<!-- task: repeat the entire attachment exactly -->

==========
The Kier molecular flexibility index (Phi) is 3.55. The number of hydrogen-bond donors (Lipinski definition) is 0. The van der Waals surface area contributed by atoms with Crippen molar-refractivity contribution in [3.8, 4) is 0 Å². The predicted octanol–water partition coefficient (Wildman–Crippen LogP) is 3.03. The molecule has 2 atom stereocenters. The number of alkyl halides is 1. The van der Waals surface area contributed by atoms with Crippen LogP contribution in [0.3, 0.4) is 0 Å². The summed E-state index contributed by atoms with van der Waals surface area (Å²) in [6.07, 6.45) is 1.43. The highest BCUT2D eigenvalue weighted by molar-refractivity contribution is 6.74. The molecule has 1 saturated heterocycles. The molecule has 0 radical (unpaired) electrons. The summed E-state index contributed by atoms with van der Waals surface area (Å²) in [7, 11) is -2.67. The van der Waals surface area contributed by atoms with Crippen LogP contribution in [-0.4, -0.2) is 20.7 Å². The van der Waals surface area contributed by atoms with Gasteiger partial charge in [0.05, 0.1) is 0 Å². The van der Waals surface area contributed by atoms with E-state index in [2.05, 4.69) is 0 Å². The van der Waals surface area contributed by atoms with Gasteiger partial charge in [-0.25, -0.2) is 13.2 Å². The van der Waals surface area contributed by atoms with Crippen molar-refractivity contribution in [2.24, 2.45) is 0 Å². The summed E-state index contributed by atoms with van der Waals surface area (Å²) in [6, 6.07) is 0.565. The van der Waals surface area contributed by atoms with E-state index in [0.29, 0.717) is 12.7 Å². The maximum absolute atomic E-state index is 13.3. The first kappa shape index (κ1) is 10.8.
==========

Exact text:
The Kier molecular flexibility index (Phi) is 3.55. The number of hydrogen-bond donors (Lipinski definition) is 0. The van der Waals surface area contributed by atoms with Crippen molar-refractivity contribution in [3.8, 4) is 0 Å². The predicted octanol–water partition coefficient (Wildman–Crippen LogP) is 3.03. The molecule has 2 atom stereocenters. The number of alkyl halides is 1. The van der Waals surface area contributed by atoms with Crippen LogP contribution in [0.3, 0.4) is 0 Å². The summed E-state index contributed by atoms with van der Waals surface area (Å²) in [6.07, 6.45) is 1.43. The highest BCUT2D eigenvalue weighted by molar-refractivity contribution is 6.74. The molecule has 1 saturated heterocycles. The molecule has 0 radical (unpaired) electrons. The summed E-state index contributed by atoms with van der Waals surface area (Å²) in [7, 11) is -2.67. The van der Waals surface area contributed by atoms with Crippen LogP contribution in [-0.4, -0.2) is 20.7 Å². The van der Waals surface area contributed by atoms with Gasteiger partial charge in [0.05, 0.1) is 0 Å². The van der Waals surface area contributed by atoms with E-state index in [2.05, 4.69) is 0 Å². The van der Waals surface area contributed by atoms with Gasteiger partial charge in [-0.25, -0.2) is 13.2 Å². The van der Waals surface area contributed by atoms with Crippen molar-refractivity contribution in [2.24, 2.45) is 0 Å². The summed E-state index contributed by atoms with van der Waals surface area (Å²) in [6, 6.07) is 0.565. The van der Waals surface area contributed by atoms with E-state index in [0.29, 0.717) is 12.7 Å². The maximum absolute atomic E-state index is 13.3. The first kappa shape index (κ1) is 10.8.